The Korean peninsula, June 2009. I could feel electricity in the air. I was excited to be here. I got settled, and I plugged in my Xbox 360's power cable to an adaptor that I bought for $US10 at the airport. That went into the outlet in the wall and two seconds later, I heard a small pop.
Then, I could smell electricity in the air, but I was hoping my nose had been out in the cold too long. "What happen!" I exclaimed and examined the power supply, hoping to see the orange glow in the light indicator that would tell me it was ready to play. I could see no light. "Main console turn on," I commanded as I thumbed the power button on the Xbox 360. It did not respond. "I wasn't planning on relying on this thing anyway," I thought.
To be a bit unfair, I wasn't entirely surprised. I had brought the Xbox 360 in the box that Microsoft used to send to customers who had experienced the Red Ring of Death, but I admit it was entirely my fault that my power brick died. I did a little searching on the internet, and I learned that I needed to use a voltage converter, and not an adaptor, for electronics.
The next day, I went to a department store to buy a voltage converter. I did not find my voltage converter at the Korean equivalent of a Best Buy, but at the Korean equivalent of a Stop & Shop. Now, when you go to a shopping mall in America, there are certain things that you expect. FYE and GameStop are located in different parts of the mall; that is to say that you'll never find those two stores sharing the same space. In Korea, I must emphasise that the key word is "find".
It's not impossible to find console video games being sold in a regular Korean department store, but you'll be hard pressed for a proper selection. I live near a mall that relegates its video game section into a small corner in the back of a kid's toy store. I used to pretend to be shopping for stuffed toys and water pistols before I "accidentally" found myself standing next to a pitifully small selection of console games that even my lonely PS3 wouldn't begrudge a playthrough, but I've since quit that embarrassing masquerade. These days, I hop on the subway and head for "electronics stores".
What I mean by "electronics stores" are few and far between, highly specialised, highly nerdy versions of malls, where you'll find a clump of several console gaming stores taking up an entire story of the mall. If you live in Seoul, and you want to buy games, you might want to check out the electronics market at Yongsan. I live close enough to a smaller one called the Kukje Electronics Center, located right next to the Nambu Bus Terminal station, that I decided to head over there and see if I couldn't get some pictures for you, Kotaku readers.
The escalator in the back is the only way up. Take it to the ninth floor. Right away, you'll note that these stores are basically open booth affairs. Multiply the size of your local GameStop by 10 and pack that into one entire level of a mall, and the only difference between one and the other store is a thin cubicle divider. It's a nightmarish mishmash of stability and chaos.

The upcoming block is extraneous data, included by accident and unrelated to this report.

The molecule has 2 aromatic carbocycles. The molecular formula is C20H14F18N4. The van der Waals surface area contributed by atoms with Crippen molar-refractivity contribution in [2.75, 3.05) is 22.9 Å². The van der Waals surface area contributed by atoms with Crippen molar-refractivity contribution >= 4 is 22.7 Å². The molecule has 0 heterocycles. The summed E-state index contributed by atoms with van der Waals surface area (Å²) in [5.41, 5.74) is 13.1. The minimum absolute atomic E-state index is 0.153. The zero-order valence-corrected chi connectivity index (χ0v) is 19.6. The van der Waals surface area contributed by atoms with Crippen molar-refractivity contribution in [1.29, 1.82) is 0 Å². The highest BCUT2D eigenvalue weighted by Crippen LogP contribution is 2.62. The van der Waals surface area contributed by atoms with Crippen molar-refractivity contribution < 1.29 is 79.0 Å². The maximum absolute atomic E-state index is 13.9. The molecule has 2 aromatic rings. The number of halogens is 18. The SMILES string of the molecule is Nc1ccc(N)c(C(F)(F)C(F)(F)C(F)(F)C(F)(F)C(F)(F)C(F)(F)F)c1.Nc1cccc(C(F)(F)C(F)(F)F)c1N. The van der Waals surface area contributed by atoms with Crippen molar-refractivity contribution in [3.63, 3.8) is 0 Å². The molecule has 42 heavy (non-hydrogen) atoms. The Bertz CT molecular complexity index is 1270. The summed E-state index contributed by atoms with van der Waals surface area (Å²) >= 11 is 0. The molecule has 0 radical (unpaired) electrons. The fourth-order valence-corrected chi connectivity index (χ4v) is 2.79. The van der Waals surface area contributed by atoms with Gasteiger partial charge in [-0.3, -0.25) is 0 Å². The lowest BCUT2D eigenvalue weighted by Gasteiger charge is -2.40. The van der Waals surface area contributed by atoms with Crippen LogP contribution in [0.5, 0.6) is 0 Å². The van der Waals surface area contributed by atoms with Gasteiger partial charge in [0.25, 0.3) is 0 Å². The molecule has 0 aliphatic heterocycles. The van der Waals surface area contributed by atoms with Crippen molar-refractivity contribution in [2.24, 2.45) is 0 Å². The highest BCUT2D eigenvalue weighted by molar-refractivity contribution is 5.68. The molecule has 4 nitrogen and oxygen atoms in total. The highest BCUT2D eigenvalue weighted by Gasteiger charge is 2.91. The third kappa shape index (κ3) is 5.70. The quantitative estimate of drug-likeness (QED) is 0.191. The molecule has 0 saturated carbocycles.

I played the part of a window shopper, and I talked briefly to most of the shop owners. I got the sense that they were mostly friendly and obliging, but desperately; you know, they really want you to buy their games. One was dismissive and rude. One was talkative and easy going; the store was called Shin-ra Media, and Mr Cho Yong-seong, the owner, was good enough to let me take pictures of his entire shop. I quickly took pictures and then we got into an hour long discussion about movies, during which several customers came and went, looking for the latest PC games. It just so happened that Mr Cho's store was the only store on the entire floor that carried PC games. PC games and movies. Nobody bought anything, but all throughout, Mr Cho was polite to the last.
Koreans are known for their love of PC gaming, but there is a market for console gaming, albeit in a more niche fashion than in many other countries. Many of these electronics stores have one or two booths that very openly sell modified Wiis, Xbox 360s and PSPs. Console modification is advertised openly and people sell their modified consoles openly. And yet, these businesses somehow work beautifully; it's a wonder to see console gaming survive in such an unstable business environment.
When I came to Korea, I brought two of those Microsoft RRoD boxes. One had my Xbox 360. The other had my PS3. To this day, my fat, 60GB PS3 hasn't hiccuped without my say in the matter. In contrast, I still have four more of those RRoD boxes at home in America. I brought these consoles with me to Korea, perhaps in order to bring a bit of stability with me from home to a place I barely knew. That is the operating word in "consoling," isn't it? But I'm glad my Xbox 360's power brick died. Otherwise I would have remained ignorant of these video game oases, and the people who make them work.